And they lived happily ever after….
Many marriages in the past were built under the assumption that there would be a fairy tale ending. In modern times, we believe more in Tinder hookups than we believe in these endings. We have collectively grown up as a society.
Or have we?
When I tell people I am a yoga teacher and a writer, many people give me a wistful look. They imagine that my life is a yoga retreat. I spend the day in meditative bliss and then I write about what I want to. I am living the dream.
I certainly don’t want to knock my professions but after I got my tenth inquiry into how to make it as a yoga teacher or writer, I thought it would be great to write about it. First off, in no ways have I made it – at 35 I am working harder than ever to make a fraction of what I made in my twenties. Secondly, as with anything in life, you work at it. You want to become a yoga teacher? Do yoga, read yoga, live yoga, surround yourself with yoga, be yoga. You want to become a writer? Write often, write for everyone, write for yourself, join writer’s groups, apply to writer’s jobs, get rejected, rinse and repeat.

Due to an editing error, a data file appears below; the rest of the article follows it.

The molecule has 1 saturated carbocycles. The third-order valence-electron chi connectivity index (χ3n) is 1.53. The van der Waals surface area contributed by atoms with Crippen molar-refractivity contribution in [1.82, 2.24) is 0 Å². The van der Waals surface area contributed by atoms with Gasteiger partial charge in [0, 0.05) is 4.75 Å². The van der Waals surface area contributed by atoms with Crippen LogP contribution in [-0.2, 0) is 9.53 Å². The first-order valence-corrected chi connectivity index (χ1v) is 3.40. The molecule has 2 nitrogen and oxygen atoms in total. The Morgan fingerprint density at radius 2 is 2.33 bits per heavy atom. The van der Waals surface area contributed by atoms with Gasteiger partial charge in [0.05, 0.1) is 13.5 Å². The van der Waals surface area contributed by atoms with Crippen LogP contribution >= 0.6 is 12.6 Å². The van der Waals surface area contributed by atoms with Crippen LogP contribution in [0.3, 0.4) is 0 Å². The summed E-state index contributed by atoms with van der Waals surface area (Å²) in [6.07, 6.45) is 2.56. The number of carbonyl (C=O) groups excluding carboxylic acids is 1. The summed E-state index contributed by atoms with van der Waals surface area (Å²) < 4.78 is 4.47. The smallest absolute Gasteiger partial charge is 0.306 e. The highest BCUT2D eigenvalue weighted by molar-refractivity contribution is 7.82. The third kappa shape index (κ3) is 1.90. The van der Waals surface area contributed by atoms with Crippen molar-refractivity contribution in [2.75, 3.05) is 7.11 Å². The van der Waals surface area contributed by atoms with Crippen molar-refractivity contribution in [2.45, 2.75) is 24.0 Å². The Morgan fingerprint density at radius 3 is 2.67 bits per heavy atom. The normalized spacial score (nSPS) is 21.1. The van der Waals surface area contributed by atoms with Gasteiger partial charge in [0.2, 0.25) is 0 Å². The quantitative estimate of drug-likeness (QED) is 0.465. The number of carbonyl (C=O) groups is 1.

Everything in life, including the surf shop you dreamed about owning in Hawaii, comes as a result of someone who worked their butt off to get there. It may not have felt like work for the passionate, but it still didn’t come for free. A free-lance life is a misnomer, but if you want to do anything, start taking steps in that direction. Steps are more productive than wistful glances, in my opinion.